It’s introduction came about in rather unusual circumstances.   A listener to a BBC Radio Derby programme had visited Cornwall and seen their county flag flying proudly and wondered if Derbyshire had an equivalent.  Well, the answer was ‘no’.

A campaign was then started by BBC Radio Derby to design a county flag.  The winning entry was designed by Martin Enright of Derby.   The design features a green cross on a blue background – green representing Derbyshire’s countryside and the blue it’s rivers and reservoirs.  A gold Tudor rose appears at it’s centre – gold representing quality and helping to differentiate it from the emblems of Lancashire and Yorkshire.

derbyshire flag

The flag was officially registered with the Flag Institute in September 2008.

National County Flags Day is a celebration of the nation’s historic counties through the flying of flags.  It is an initiative of the Association of British Counties, endorsed by the Flag Institute and the Department for Communities and Local Government.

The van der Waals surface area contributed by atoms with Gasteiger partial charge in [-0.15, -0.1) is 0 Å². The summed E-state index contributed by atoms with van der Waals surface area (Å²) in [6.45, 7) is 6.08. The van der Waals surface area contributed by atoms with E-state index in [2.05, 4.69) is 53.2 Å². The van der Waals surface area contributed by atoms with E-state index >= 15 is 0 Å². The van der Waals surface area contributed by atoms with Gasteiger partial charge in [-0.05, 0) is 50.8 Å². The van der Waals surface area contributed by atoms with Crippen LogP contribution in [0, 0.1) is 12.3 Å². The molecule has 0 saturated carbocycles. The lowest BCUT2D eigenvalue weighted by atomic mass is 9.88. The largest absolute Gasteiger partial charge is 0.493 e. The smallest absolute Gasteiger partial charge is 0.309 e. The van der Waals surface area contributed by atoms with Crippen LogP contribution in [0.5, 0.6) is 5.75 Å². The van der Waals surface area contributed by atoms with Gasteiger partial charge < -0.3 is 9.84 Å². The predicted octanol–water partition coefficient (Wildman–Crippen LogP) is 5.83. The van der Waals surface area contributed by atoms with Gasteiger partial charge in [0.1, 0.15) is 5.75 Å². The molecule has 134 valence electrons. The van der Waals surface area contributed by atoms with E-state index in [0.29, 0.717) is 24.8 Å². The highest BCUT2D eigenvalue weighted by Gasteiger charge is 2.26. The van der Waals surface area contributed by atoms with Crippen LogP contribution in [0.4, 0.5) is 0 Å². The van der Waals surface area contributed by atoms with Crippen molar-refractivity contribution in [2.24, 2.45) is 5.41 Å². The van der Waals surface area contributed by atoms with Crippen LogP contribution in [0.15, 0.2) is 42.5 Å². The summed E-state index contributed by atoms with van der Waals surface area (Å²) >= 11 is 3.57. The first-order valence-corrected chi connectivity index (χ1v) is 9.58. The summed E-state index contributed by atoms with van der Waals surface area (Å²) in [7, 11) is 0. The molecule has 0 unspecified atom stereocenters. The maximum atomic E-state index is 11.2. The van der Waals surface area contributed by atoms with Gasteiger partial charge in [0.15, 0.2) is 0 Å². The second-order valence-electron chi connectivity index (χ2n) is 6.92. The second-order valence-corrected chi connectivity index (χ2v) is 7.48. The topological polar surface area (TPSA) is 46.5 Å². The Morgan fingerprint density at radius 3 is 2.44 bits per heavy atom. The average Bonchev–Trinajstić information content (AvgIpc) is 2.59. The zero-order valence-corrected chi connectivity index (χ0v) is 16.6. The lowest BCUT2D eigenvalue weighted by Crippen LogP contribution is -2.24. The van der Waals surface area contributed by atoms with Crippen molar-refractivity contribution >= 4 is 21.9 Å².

So, if you have a county flag, today is the day to fly it with pride!

Discovering Franklin: a talk on Wednesday 31 July

Neil Bettridge, Archivist for the Discovering Franklin Project, will be giving a talk on the explorer Sir John Franklin  at the Derbyshire Record Office on Wednesday 31st July at 2.00pm. Franklin’s life was an extraordinary one by any standards, and Neil will be attempting to do justice to it, illustrating it with many visual images of documents from the Gell collection held by Derbyshire Record Office.

discovering franklin

In addition to Franklin himself, there will be more than passing references to the important ladies in his life; his first wife, Eleanor, a gifted poet, who died tragically young , and his second wife, Lady Jane Franklin, a formidably driven woman, who did everything possible to defend her husband’s reputation against all comers.

Eleanor Anne Porden

Eleanor Anne Porden, later to become the first wife of Sir John Franklin

Jane Franklin 1816

Jane Griffin, later to be Lady Jane Franklin, drawn by Amelie Romilly while on holiday in Geneva in 1816